It was an incredibly emotional day at Ground Zero yesterday, as we came together to remember the souls who were lost there six years ago. It was a day that had a different feel to it all together and for a number of different reasons.
This would be the final time any of us would be allowed down into the pit of the site, as the construction has moved along at such a pace that bedrock will be covered over forever by this time next year.
The city also moved the ceremony over to Zuccotti Park, across Church Street on Liberty Street. An estimated 3,500 people were there to remember those lost loved ones. (Although the New York Times, the so-called "newspaper of record," said that "only a few hundred" were there. I guess no one can count at that paper.) Also, for the first time, the weather didn't cooperate, as there were intermittent showers throughout the morning, and umbrellas were going up and down all the time. The last five years the weather had been picture perfect every time. (I can't help but think there's some kind of message there.)
My friend Deborah and I got to the park just after 7 AM, and we were one of the first people there. First responders read the names this year. The ceremony began shortly before 8:45 AM, and a few moments later, the bells rang for moment the first plane struck the North Tower. About 30 minutes later, the name of our beloved friend Joyce was read. We stayed in the park for over three hours before we took the walk down to the site. (The picture you see of me and Deborah was taken while we were in Zuccotti Park.)
This year there was very little room down in the site for people to safely walk, due to all the construction. So, people were allowed down into the site in groups, so the wait to get down was longer. At 10:25 AM, we made the trek down the ramp. It was very emotional for both of us, as Deborah and I had done it on every anniversary together. As I walked won, flags of all 50 states adorned the ramp on the right side. I was also struck by how different Ground Zero looked from last year. It is indeed on the way to being rebuilt.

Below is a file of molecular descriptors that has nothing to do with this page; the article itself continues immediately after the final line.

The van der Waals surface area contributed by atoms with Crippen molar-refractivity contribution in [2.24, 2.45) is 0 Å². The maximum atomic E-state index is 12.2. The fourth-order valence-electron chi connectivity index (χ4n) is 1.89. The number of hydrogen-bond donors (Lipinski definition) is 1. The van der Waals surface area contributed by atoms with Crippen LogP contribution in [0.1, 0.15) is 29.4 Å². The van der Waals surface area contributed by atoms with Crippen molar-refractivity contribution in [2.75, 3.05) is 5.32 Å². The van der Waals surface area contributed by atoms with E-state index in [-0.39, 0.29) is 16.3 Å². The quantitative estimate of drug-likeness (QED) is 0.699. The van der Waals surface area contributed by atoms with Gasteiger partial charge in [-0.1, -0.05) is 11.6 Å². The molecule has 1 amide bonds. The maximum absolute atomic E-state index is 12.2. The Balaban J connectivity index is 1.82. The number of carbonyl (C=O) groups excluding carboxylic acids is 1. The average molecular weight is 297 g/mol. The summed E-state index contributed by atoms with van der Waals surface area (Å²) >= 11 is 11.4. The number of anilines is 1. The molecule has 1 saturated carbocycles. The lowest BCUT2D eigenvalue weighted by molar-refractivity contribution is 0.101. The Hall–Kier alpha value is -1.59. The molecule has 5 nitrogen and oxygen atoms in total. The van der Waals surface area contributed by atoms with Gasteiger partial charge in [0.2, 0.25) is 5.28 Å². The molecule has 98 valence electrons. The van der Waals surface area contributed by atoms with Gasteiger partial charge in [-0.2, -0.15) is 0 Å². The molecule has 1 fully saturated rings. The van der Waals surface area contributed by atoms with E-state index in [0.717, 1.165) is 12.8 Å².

It took nearly fifteen minutes to get to the bottom of the ramp and inside a specially built circle that the family and friends of the victims could lay flowers and other mementoes. I brought down two red roses, and I also wrote a little message on the circle. Deborah and I spent about fifteen minutes there. It was another emotional day there, and I'm proud to have been there.
As we walking back up the ramp, I spotted Jon Corzine, New Jersey's governor, walking down the ramp with a group of people. He stopped, and saw the picture of Joyce I was holding, and gave me an appreciative nod. That was nice of him to do that. (The picture of Joyce is so incredibly stunning that whenever I hold it, it seems to immediately get people's attention, even in large crowds.) I was also later told that we were seen on TV walking back up the ramp by my parents.
After we left the site, Deborah and I went to the Tribute Center on Liberty Street, which is place of remembrance for the WTC and the victims. We spent a little while there, and and soon as we got out, we heard a reader who was doing the list of names say: "for the friends of Joyce Ann Carpeneto." Deborah and I were so incredibly happy to hear that. Deborah had a met a lady the night before who said that when she read the names she would remember Joyce at the end of it. It really made our day to hear that, and we couldn't help notice that as soon as we left the Tribute Center, we heard that lady say that. (If we left 30 seconds later, we would have missed it. I think someone was guiding us...)
We also went down to Battery Park to check out the flags that were in the park for the 9/11 victims, courtesy of NYC 9/11 Memorial Field. We met some nice people from the group who took pictures of us, and we also planted a flag for our late friend in the park. And just as we did, the heavens absolutely opened up and the rain came down in buckets. I just thank heavens that it didn't happen during the actual ceremony.
After going over to the Family Room on Liberty Street, we concluded the day with meeting a nice friend of Deborah's who is a teacher in a high school right next to the WTC site. It was a really emotional day for all of us. It was mentally and as well as physically exhausting, but it was something we all needed to do. September 11 is a special day in my life, and I was so proud to be down in Lower Manhattan to remember my friend, as well as all of the victims of the worst terrorist attack in American history.
May God bless all of them, and their loved ones especially.